Tips to make the transition smoother for nursing mothers and their babies.
Weaning from breastfeeding — and when and how you do it — is a personal decision. Sometimes, it’s the parent’s decision to stop nursing, sometimes the baby leads the way and other times circumstances make it necessary.
A mother may decide to wean due to painful feedings, supply issues, mental health struggles or the lack of support needed to make it feasible. Or, perhaps, she’s just reached a point in her breastfeeding journey where she no longer enjoys it or wants to continue.
A child may indicate they’re ready to wean by nursing less and less frequently, becoming easily distracted at the breast or turning down feedings. This may occur once they’re getting the majority of their nutrition from solid food at or after they turn 1 year old, said Krystal Duhaney, a registered nurse, international board-certified lactation consultant and founder of MilkyMama.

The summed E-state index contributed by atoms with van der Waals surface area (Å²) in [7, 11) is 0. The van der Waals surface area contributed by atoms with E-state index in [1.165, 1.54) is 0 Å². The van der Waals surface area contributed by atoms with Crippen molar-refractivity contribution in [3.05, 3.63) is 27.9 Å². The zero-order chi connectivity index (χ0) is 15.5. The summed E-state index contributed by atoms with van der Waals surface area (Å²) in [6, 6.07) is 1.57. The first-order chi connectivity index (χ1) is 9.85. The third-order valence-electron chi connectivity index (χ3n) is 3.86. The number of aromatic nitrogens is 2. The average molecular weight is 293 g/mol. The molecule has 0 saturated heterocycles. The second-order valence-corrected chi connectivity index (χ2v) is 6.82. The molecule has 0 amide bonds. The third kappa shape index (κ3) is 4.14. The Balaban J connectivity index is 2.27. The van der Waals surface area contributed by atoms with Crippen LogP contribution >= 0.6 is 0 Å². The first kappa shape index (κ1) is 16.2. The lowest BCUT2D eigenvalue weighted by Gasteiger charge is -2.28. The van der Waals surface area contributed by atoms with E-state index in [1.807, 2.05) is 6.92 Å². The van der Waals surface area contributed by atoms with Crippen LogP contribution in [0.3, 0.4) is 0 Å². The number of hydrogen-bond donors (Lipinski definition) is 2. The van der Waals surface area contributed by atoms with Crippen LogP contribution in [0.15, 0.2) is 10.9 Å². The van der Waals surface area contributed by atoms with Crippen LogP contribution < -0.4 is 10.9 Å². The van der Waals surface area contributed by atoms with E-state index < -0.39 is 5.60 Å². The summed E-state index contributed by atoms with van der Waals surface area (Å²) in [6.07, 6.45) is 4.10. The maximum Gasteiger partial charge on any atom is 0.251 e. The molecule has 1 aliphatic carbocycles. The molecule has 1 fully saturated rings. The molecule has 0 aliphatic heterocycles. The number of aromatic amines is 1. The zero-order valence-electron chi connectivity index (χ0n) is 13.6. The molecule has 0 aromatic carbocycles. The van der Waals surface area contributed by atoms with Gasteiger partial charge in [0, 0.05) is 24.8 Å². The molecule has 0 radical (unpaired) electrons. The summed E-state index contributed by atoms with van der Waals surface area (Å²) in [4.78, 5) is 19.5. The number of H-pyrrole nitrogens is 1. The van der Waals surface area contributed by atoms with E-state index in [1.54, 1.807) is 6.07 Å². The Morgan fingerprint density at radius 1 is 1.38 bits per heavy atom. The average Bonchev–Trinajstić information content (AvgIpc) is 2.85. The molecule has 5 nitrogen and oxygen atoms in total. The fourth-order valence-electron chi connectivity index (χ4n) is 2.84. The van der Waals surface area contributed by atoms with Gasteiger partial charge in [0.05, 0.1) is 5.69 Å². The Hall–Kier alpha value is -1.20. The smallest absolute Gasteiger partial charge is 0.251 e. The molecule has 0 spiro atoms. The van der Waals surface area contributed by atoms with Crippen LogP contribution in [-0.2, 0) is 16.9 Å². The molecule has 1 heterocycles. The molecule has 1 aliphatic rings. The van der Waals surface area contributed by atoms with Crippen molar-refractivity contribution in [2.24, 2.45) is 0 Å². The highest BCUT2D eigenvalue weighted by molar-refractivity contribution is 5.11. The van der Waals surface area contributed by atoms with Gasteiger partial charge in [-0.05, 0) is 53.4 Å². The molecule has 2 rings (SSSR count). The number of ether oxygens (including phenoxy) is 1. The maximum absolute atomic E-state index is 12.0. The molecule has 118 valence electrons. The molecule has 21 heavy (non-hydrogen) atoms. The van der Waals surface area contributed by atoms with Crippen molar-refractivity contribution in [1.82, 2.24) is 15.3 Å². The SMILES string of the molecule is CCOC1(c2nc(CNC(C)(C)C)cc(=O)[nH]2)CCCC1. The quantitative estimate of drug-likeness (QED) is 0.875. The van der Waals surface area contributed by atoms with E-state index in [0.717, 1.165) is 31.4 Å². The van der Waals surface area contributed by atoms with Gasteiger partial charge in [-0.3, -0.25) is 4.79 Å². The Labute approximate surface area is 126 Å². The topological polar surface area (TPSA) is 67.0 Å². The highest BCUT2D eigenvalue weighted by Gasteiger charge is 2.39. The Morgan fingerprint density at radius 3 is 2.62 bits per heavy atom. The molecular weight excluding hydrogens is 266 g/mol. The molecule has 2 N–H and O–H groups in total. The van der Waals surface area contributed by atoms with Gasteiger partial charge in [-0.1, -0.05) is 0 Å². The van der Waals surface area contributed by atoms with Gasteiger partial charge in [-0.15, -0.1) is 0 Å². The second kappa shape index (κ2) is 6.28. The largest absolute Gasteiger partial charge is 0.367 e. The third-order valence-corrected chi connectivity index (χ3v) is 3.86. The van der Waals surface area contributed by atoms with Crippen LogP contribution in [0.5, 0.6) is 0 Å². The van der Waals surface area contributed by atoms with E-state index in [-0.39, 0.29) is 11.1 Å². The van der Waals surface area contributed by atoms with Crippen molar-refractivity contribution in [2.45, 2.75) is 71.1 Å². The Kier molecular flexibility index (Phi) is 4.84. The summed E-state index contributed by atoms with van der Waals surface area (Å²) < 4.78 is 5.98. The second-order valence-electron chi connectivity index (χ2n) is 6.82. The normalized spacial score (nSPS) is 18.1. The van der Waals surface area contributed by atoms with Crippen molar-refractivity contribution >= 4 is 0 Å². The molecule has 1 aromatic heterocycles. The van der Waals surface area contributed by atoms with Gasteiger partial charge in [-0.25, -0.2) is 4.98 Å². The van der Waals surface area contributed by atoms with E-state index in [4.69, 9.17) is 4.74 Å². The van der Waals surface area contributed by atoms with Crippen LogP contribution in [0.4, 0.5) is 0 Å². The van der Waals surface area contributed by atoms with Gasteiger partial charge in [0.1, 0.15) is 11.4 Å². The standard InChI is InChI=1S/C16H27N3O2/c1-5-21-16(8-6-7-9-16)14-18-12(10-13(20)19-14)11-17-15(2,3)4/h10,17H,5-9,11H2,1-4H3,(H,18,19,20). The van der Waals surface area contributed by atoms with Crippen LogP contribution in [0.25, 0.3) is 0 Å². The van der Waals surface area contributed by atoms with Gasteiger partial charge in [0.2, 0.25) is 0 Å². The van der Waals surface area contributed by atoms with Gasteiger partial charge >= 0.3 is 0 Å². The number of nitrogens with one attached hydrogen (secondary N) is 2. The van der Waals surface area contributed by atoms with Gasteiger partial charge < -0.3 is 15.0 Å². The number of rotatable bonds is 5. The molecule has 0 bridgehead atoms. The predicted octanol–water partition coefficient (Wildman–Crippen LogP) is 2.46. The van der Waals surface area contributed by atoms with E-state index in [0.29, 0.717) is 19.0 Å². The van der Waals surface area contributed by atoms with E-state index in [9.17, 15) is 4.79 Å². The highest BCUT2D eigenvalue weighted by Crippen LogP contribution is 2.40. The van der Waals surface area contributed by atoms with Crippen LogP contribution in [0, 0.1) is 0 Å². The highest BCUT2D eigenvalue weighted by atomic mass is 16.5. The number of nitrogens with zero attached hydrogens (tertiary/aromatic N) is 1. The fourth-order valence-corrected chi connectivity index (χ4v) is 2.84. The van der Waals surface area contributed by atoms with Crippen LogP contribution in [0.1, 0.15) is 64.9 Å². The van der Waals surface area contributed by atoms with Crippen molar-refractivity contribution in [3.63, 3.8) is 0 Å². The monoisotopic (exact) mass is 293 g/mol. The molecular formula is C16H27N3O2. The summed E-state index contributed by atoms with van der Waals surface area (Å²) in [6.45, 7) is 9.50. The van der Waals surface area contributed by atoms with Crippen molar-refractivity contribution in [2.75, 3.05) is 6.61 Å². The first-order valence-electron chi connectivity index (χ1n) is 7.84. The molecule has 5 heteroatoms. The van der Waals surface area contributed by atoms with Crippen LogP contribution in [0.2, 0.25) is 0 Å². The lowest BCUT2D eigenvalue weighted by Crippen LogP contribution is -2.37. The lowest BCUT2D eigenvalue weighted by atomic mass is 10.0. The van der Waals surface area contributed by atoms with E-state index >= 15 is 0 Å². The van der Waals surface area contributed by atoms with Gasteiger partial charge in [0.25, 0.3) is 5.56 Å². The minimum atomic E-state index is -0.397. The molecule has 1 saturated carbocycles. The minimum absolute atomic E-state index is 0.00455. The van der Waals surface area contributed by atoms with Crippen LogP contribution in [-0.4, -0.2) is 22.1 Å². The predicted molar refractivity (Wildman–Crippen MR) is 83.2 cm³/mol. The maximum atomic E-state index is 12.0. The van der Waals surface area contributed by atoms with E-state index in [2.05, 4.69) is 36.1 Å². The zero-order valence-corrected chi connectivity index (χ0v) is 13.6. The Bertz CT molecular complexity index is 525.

In some cases, parents may need to wean because they’re returning to work and pumping on the job will be too difficult to manage. Other times it’s because of health-related issues: The mother may need to start taking medication or begin a medical treatment that’s not compatible with breastfeeding.
So How, Exactly, Do You Do It?
Once you’ve decided to wean, you may wonder where to begin, and how to do it in a way that supports both you and your child. Below, lactation experts offer their advice.
1. Reduce the number of feeds gradually, if you can.
Drop one feeding no less than every three to five days so the transition isn’t too abrupt. Some experts recommend waiting a week before dropping the next one, if possible.